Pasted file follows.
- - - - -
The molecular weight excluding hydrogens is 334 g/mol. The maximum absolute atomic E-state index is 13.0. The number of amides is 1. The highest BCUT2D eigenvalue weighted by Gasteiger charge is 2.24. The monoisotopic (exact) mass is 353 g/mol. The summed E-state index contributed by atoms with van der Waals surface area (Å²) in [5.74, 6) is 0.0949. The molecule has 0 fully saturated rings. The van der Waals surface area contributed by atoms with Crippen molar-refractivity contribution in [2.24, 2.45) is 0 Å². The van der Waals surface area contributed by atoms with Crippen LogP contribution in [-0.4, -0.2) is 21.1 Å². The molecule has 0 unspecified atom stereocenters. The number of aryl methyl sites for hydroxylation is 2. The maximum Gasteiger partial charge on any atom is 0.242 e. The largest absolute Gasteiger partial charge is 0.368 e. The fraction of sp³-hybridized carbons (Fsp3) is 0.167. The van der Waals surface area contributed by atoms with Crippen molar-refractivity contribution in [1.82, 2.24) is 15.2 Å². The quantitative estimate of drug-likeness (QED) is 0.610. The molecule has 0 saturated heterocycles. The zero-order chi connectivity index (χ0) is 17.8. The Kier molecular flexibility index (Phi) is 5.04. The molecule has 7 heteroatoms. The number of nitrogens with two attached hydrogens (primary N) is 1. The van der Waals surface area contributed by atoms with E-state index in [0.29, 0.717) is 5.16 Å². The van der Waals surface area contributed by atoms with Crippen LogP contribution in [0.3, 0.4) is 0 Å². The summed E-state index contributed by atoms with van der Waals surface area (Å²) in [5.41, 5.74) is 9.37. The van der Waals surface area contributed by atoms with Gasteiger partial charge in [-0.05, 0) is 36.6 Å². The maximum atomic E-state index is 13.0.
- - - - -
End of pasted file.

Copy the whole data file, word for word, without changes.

The molecular weight excluding hydrogens is 334 g/mol. The maximum absolute atomic E-state index is 13.0. The number of amides is 1. The highest BCUT2D eigenvalue weighted by Gasteiger charge is 2.24. The monoisotopic (exact) mass is 353 g/mol. The summed E-state index contributed by atoms with van der Waals surface area (Å²) in [5.74, 6) is 0.0949. The molecule has 0 fully saturated rings. The van der Waals surface area contributed by atoms with Crippen molar-refractivity contribution in [2.24, 2.45) is 0 Å². The van der Waals surface area contributed by atoms with Crippen LogP contribution in [-0.4, -0.2) is 21.1 Å². The molecule has 0 unspecified atom stereocenters. The number of aryl methyl sites for hydroxylation is 2. The maximum Gasteiger partial charge on any atom is 0.242 e. The largest absolute Gasteiger partial charge is 0.368 e. The fraction of sp³-hybridized carbons (Fsp3) is 0.167. The van der Waals surface area contributed by atoms with Crippen molar-refractivity contribution in [1.82, 2.24) is 15.2 Å². The quantitative estimate of drug-likeness (QED) is 0.610. The molecule has 0 saturated heterocycles. The zero-order chi connectivity index (χ0) is 17.8. The Kier molecular flexibility index (Phi) is 5.04. The molecule has 7 heteroatoms. The number of nitrogens with two attached hydrogens (primary N) is 1. The van der Waals surface area contributed by atoms with E-state index in [0.29, 0.717) is 5.16 Å². The van der Waals surface area contributed by atoms with Crippen LogP contribution in [0.3, 0.4) is 0 Å². The summed E-state index contributed by atoms with van der Waals surface area (Å²) in [5.41, 5.74) is 9.37. The van der Waals surface area contributed by atoms with Gasteiger partial charge in [-0.05, 0) is 36.6 Å². The maximum atomic E-state index is 13.0.